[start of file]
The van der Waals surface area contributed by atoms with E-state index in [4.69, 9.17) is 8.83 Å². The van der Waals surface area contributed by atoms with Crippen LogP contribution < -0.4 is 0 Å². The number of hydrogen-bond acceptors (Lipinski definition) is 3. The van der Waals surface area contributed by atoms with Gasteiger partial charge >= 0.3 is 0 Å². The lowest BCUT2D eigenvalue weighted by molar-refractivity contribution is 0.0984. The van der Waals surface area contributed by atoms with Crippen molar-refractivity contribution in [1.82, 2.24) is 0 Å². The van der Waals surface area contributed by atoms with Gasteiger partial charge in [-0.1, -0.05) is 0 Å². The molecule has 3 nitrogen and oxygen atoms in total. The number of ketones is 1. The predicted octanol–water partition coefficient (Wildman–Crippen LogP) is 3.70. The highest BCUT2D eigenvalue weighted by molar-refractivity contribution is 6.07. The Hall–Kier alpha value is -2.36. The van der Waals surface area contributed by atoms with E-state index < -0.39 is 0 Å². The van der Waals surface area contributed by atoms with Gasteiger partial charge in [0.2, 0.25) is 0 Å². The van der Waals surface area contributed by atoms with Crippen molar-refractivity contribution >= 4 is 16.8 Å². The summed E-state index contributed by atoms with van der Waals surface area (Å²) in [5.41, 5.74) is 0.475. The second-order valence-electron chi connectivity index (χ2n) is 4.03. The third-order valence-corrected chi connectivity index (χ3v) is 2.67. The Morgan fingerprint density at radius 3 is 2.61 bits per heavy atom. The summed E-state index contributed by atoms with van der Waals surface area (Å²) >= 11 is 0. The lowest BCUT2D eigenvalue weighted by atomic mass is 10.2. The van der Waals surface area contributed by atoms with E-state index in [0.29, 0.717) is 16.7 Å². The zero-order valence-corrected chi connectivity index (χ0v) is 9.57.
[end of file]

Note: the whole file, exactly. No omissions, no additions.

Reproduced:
The van der Waals surface area contributed by atoms with E-state index in [4.69, 9.17) is 8.83 Å². The van der Waals surface area contributed by atoms with Crippen LogP contribution < -0.4 is 0 Å². The number of hydrogen-bond acceptors (Lipinski definition) is 3. The van der Waals surface area contributed by atoms with Gasteiger partial charge >= 0.3 is 0 Å². The lowest BCUT2D eigenvalue weighted by molar-refractivity contribution is 0.0984. The van der Waals surface area contributed by atoms with Crippen molar-refractivity contribution in [1.82, 2.24) is 0 Å². The van der Waals surface area contributed by atoms with Gasteiger partial charge in [-0.1, -0.05) is 0 Å². The molecule has 3 nitrogen and oxygen atoms in total. The number of ketones is 1. The predicted octanol–water partition coefficient (Wildman–Crippen LogP) is 3.70. The highest BCUT2D eigenvalue weighted by molar-refractivity contribution is 6.07. The Hall–Kier alpha value is -2.36. The van der Waals surface area contributed by atoms with E-state index < -0.39 is 0 Å². The van der Waals surface area contributed by atoms with Gasteiger partial charge in [0.2, 0.25) is 0 Å². The van der Waals surface area contributed by atoms with Crippen molar-refractivity contribution >= 4 is 16.8 Å². The summed E-state index contributed by atoms with van der Waals surface area (Å²) in [5.41, 5.74) is 0.475. The second-order valence-electron chi connectivity index (χ2n) is 4.03. The third-order valence-corrected chi connectivity index (χ3v) is 2.67. The Morgan fingerprint density at radius 3 is 2.61 bits per heavy atom. The summed E-state index contributed by atoms with van der Waals surface area (Å²) >= 11 is 0. The lowest BCUT2D eigenvalue weighted by atomic mass is 10.2. The van der Waals surface area contributed by atoms with E-state index in [0.29, 0.717) is 16.7 Å². The zero-order valence-corrected chi connectivity index (χ0v) is 9.57.